US lags in health care despite largest investment, survey showsBMJ 2006; 332 doi: https://doi.org/10.1136/bmj.332.7546.869-a (Published 13 April 2006) Cite this as: BMJ 2006;332:869
US lags in health care despite largest investment, survey showsWashington, DC
Ill people in the United States were more likely than those in other countries to report receiving the wrong drugs and incorrect or delayed test results, shows a survey of similar patients in six developed countries.
The survey, which was conducted by the New York based Commonwealth Fund, a private foundation that works towards improving healthcare coverage and quality, showed that the United States scored last in four of six categories—efficiency, patient centredness, equity, and patient safety—even though it spends upwards of $2500 (£1440; €2700) more per person on health care than the next highest spending country surveyed.
The survey showed that the amount spent on health for each person in the US, adjusted for cost of living, was $5635. The country spending the least, at $1886 per person, was New Zealand.
Germany scored the highest overall, coming first in three of the six categories, followed by New Zealand, then the United Kingdom, Australia, and Canada. The UK was top in patient safety and equity.
"These finding indicate that, from the perspective of the patients it serves, the US health care system could do much better in achieving high quality performance for the nation’s substantial investment in health care," the study states. Karen Davis, president of the Commonwealth Fund, led the research team.
In assessing efficiency, the survey showed that ill Americans reported more often than ill people in the other countries going to emergency departments for treatment of conditions that could have been handled in a primary care clinic if one had been available. They were also were more likely to report that laboratory test results and medical records failed to reach their doctor’s office in time for their appointment.
Concerning the issue of equity, more than two fifths of US adults on a low income said that they went without care they needed care because of the cost. "Compared with their counterparts in the five other countries, low-income Americans were significantly more likely to have access problems related to cost, even after controlling for health status and insurance," the study says. The US was the only country surveyed without a universal health insurance system.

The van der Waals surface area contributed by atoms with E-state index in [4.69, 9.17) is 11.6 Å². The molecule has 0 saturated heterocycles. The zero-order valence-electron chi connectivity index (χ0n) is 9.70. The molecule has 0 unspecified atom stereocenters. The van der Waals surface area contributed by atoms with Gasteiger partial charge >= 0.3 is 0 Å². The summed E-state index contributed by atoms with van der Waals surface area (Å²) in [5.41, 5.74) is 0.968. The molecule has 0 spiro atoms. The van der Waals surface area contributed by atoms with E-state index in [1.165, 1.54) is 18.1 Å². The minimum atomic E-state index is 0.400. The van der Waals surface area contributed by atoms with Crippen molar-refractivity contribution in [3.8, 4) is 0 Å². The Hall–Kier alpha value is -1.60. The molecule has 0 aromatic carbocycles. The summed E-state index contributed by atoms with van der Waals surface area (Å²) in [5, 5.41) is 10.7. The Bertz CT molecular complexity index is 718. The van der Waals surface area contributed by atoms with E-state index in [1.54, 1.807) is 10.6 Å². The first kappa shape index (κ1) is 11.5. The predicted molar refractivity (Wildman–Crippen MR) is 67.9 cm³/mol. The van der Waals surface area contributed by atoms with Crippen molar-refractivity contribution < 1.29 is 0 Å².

However, the US ranked highest in the effectiveness category, which included provision of preventive care and care for chronically ill patients. Patients in the US and Germany reported the fewest delays to see a specialist, but Americans and Canadians were more likely than people from other countries to say that they waited six days or more for an appointment or had difficulty getting care on nights and weekends.
Data for the survey came from the Commonwealth Fund’s 2004 international health policy survey and its 2005 international health policy survey of sicker adults. The first was conducted among a nationally representative sample of 8700 adults in Australia, Canada, New Zealand, the United Kingdom, and the United States; the second was conducted among a sample of 7000 adults with health problems in the same five nations and Germany.
The researchers caution on the "limits to reliance on patient perspectives to assess quality of care." Yet, they add, the World Health Organization’s comparisons of health systems "also suggest that the US achieves the least for its population among these five countries."
The analysis concludes that a "consistent relationship" exists between equity in access to health and how patients rate performance on other quality factors. "Rather than disregarding its performance on equity as a separate and lesser concern, the US should devote far greater attention to seeing that the health system works well for all Americans," the authors wrote.
Mirror, Mirror on the Wall: An Update on the Quality of American Health Care through the Patient’s Lens is available at www.cmwf.org.
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